F1 2014 Brazilian Grand Prix qualifying: Hamilton battles for pole position at Interlagos
- Credit: Mercedes-Benz
Formula One driver Lewis Hamilton battles for pole position in qualifying for the 2014 Brazilian Grand Prix at the Interlagos circuit in São Paulo today (Saturday).
The 29-year-old Mercedes AMG Petronas racer from Hertfordshire was second fastest in Friday’s two practice sessions behind Silver Arrows colleague Nico Rosberg.
However, Hamilton will be looking to beat Rosberg to pole in qualifying today (Saturday) to secure a front-row grid position at the Autódromo José Carlos Pace.
The 4.309km circuit is named after Brazilian Formula 1 driver Carlos Pace, who was killed in a plane crash in 1977.
There have been several iterations of the anti-clockwise circuit over the last 75 years. The layout that hosted the first World Championship Brazilian Grand Prix in 1973 was a fast 4.9-mile test of nerve for the drivers. The track that is used today is just 2.677 miles long and it’s much safer.
You may also want to watch:
Due to the marshy topography, resurfacing work is carried out regularly to flatten out any bumps in the asphalt – and this year’s race is no different. The track has been completely resurfaced and there are expectations that it will be in its best condition for several years.
From a technical point of view, the track is a classic compromise between straight-line speed and cornering grip. The long drag up the hill towards the start-finish straight is where top speed is at a premium, whereas Sector Two includes several slow hairpins, around which mechanical grip and traction are important.
- 1 'Fantastic to meet everybody' - New White Horse pub manager looking forward to letting more people in on May 17
- 2 Full list of Welwyn Hatfield results for Local Elections 2021
- 3 May 17: Are cases low enough for lockdown to be easing?
- 4 County council elections round-up for Welwyn Hatfield and Potters Bar
- 5 Bob Wilson grateful for Willow Foundation support after COVID pandemic left charity in 'great danger'
- 6 Conservative David Lloyd re-elected as Herts Police and Crime Commissioner
- 7 'Time to deliver' - Councillors react to the May 6 local elections results
- 8 Fence that blocked public path now removed
- 9 'Through the worst of it' - Funeral director looking forward to return to normality after busiest months of his 25 year career
- 10 School raises more than £800 with Captain Tom 100 challenge
The track’s altitude of 800m is another factor to be taken into account. The thinner air at this height reduces the power from a naturally aspirated engine by as much as eight percent, while also affecting the amount of downforce generated by the cars.
As a result, the efficiency of the turbo and energy recovery systems on this year’s power units is going to be crucial in maximising horsepower.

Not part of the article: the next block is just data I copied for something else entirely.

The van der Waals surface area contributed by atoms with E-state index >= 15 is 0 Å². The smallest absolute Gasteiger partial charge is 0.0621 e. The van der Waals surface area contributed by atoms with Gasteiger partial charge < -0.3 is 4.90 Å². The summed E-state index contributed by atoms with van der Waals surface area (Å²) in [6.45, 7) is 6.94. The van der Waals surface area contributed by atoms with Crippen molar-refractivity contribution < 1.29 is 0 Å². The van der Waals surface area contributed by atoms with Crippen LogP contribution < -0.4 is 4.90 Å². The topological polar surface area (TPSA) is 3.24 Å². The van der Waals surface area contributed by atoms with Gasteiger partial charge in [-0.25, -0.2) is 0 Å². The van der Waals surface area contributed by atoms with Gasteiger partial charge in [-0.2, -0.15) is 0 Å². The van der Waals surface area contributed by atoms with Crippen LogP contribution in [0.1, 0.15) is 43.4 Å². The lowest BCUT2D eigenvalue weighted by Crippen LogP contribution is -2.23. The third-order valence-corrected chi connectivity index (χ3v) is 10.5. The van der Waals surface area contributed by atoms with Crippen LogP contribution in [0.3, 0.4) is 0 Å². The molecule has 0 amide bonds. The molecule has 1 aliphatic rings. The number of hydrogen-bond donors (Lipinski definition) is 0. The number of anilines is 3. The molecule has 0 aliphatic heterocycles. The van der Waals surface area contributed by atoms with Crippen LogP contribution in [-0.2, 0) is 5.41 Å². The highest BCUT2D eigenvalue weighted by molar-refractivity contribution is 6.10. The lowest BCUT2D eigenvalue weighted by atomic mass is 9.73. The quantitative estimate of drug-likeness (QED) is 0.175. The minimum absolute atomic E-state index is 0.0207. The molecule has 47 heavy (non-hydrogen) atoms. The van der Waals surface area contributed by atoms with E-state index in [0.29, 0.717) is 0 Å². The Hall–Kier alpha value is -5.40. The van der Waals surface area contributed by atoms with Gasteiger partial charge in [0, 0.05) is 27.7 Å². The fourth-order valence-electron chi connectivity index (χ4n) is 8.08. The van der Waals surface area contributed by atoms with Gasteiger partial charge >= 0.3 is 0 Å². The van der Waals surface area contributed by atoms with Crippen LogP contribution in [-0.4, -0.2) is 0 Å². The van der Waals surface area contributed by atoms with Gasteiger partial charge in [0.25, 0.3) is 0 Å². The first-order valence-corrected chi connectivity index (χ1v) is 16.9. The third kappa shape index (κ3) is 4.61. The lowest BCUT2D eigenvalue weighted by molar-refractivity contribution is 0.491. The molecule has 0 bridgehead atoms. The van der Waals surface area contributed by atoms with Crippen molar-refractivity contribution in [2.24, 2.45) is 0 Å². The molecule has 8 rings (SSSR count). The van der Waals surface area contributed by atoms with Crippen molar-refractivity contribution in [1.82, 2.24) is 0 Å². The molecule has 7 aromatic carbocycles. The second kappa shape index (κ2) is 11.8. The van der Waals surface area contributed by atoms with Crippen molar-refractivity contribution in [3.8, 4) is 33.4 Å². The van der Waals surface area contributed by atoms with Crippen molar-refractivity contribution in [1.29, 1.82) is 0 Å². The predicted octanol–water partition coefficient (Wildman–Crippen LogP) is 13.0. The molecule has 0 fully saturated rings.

On nailing a perfect hot lap around the Interlagos track, Hamilton said: “You start the lap absolutely flat out into the low-grip Turn One. The corner really falls away from you quite steeply here and it’s so easy to lock up, but you need to make sure to get a really tight exit to enable you to be flat through Turns Two and Three.
“Positioning is crucial to carrying good speed through these two corners, as you’re then into the first DRS straight and one of the best overtaking opportunities around the circuit at Turn Four.
“You can brake really late for this corner – way after the 100m line and closer to the 50m line – so you need to take as much speed as possible on the way in.
“You then take a little bit of the kerb on exit and run flat out through Turn Five, all the way up to Turn Six. Again, this is a corner where you can carry so much speed on entry – trying to just clip the apex and doing the same through Turn Seven and hanging the car out wide for the entry to Turn Eight.”
Ahead of qualifying, Hamilton added: “Along with Turn Nine, this really does require you to use absolutely all of the kerb for the best line and is really tricky to get right.
“Turn 10 is next, which is really low grip and just seems to last forever. There’s so little traction but you have to find it as best you can, as you’re then flat out down the hill through Turn 11, where the car is constantly trying to step out on you.
“Braking into Turn 12, the final corner in effect, is tough. Your tyres are so hot from the stop / start, high braking nature of the middle sector that the rear end can fishtail into here and it’s easy to overrun the corner.
“You have to keep up your minimum speed, though, as the lap ends with a flat-out run up the hill and across the line, where keeping the steering as straight and smooth as possible is crucial.
“It’s a long run and with the DRS zone included, this is the best chance to make an overtake stick.”